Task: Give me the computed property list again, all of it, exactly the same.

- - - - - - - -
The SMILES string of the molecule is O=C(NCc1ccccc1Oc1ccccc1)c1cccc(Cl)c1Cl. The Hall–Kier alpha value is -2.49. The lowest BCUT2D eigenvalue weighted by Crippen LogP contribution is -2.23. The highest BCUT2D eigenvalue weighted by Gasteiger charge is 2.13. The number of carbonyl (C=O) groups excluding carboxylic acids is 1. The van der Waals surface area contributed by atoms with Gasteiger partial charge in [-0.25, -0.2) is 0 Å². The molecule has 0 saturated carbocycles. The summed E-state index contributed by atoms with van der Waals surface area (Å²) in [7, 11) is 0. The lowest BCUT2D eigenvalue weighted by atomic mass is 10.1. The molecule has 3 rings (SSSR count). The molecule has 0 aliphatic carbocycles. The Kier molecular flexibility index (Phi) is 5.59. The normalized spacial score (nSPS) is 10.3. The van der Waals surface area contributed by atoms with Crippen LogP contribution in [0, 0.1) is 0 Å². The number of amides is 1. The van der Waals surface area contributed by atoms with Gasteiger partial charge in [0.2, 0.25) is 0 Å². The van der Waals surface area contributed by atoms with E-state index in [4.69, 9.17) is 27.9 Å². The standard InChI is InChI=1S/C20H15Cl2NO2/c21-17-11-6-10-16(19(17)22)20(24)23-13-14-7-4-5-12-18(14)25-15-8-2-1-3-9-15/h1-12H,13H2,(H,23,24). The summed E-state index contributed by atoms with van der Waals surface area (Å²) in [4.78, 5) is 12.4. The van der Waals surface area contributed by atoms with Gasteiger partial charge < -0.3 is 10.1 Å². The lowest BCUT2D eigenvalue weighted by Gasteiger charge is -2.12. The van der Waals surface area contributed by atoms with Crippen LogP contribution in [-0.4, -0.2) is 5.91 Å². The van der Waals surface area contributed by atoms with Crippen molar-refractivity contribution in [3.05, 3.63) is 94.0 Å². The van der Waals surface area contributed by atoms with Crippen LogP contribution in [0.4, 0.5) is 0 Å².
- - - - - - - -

The SMILES string of the molecule is O=C(NCc1ccccc1Oc1ccccc1)c1cccc(Cl)c1Cl. The Hall–Kier alpha value is -2.49. The lowest BCUT2D eigenvalue weighted by Crippen LogP contribution is -2.23. The highest BCUT2D eigenvalue weighted by Gasteiger charge is 2.13. The number of carbonyl (C=O) groups excluding carboxylic acids is 1. The van der Waals surface area contributed by atoms with Gasteiger partial charge in [-0.25, -0.2) is 0 Å². The molecule has 0 saturated carbocycles. The summed E-state index contributed by atoms with van der Waals surface area (Å²) in [7, 11) is 0. The lowest BCUT2D eigenvalue weighted by atomic mass is 10.1. The molecule has 3 rings (SSSR count). The molecule has 0 aliphatic carbocycles. The Kier molecular flexibility index (Phi) is 5.59. The normalized spacial score (nSPS) is 10.3. The van der Waals surface area contributed by atoms with Crippen LogP contribution in [0, 0.1) is 0 Å². The number of amides is 1. The van der Waals surface area contributed by atoms with Gasteiger partial charge in [0.2, 0.25) is 0 Å². The van der Waals surface area contributed by atoms with E-state index in [4.69, 9.17) is 27.9 Å². The standard InChI is InChI=1S/C20H15Cl2NO2/c21-17-11-6-10-16(19(17)22)20(24)23-13-14-7-4-5-12-18(14)25-15-8-2-1-3-9-15/h1-12H,13H2,(H,23,24). The summed E-state index contributed by atoms with van der Waals surface area (Å²) in [4.78, 5) is 12.4. The van der Waals surface area contributed by atoms with Gasteiger partial charge < -0.3 is 10.1 Å². The lowest BCUT2D eigenvalue weighted by Gasteiger charge is -2.12. The van der Waals surface area contributed by atoms with Crippen LogP contribution in [-0.4, -0.2) is 5.91 Å². The van der Waals surface area contributed by atoms with Crippen molar-refractivity contribution in [3.05, 3.63) is 94.0 Å². The van der Waals surface area contributed by atoms with Crippen LogP contribution in [0.4, 0.5) is 0 Å².